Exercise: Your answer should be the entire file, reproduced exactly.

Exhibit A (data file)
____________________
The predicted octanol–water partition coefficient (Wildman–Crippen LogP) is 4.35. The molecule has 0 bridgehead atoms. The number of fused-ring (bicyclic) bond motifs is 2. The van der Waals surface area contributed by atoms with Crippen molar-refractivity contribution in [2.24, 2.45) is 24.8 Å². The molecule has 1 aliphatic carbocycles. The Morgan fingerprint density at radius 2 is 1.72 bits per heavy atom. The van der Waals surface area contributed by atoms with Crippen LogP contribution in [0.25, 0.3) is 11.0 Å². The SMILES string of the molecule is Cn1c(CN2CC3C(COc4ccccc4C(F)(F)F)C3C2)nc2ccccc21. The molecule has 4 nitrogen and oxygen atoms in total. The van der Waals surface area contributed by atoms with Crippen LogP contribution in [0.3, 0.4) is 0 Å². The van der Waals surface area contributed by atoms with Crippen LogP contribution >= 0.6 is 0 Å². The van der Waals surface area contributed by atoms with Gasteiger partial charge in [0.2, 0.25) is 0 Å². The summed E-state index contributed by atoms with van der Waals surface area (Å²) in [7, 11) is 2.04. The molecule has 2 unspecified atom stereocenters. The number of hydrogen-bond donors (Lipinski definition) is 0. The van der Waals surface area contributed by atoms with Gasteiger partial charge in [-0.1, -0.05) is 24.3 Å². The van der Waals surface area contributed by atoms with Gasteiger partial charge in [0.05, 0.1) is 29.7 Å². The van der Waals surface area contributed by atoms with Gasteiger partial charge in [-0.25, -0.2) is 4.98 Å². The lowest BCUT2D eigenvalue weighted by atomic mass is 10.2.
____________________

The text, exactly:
The predicted octanol–water partition coefficient (Wildman–Crippen LogP) is 4.35. The molecule has 0 bridgehead atoms. The number of fused-ring (bicyclic) bond motifs is 2. The van der Waals surface area contributed by atoms with Crippen molar-refractivity contribution in [2.24, 2.45) is 24.8 Å². The molecule has 1 aliphatic carbocycles. The Morgan fingerprint density at radius 2 is 1.72 bits per heavy atom. The van der Waals surface area contributed by atoms with Crippen LogP contribution in [0.25, 0.3) is 11.0 Å². The SMILES string of the molecule is Cn1c(CN2CC3C(COc4ccccc4C(F)(F)F)C3C2)nc2ccccc21. The molecule has 4 nitrogen and oxygen atoms in total. The van der Waals surface area contributed by atoms with Crippen LogP contribution in [0.3, 0.4) is 0 Å². The van der Waals surface area contributed by atoms with Crippen LogP contribution >= 0.6 is 0 Å². The van der Waals surface area contributed by atoms with Gasteiger partial charge in [0.2, 0.25) is 0 Å². The summed E-state index contributed by atoms with van der Waals surface area (Å²) in [7, 11) is 2.04. The molecule has 2 unspecified atom stereocenters. The number of hydrogen-bond donors (Lipinski definition) is 0. The van der Waals surface area contributed by atoms with Gasteiger partial charge in [-0.1, -0.05) is 24.3 Å². The van der Waals surface area contributed by atoms with Gasteiger partial charge in [0.05, 0.1) is 29.7 Å². The van der Waals surface area contributed by atoms with Gasteiger partial charge in [-0.25, -0.2) is 4.98 Å². The lowest BCUT2D eigenvalue weighted by atomic mass is 10.2.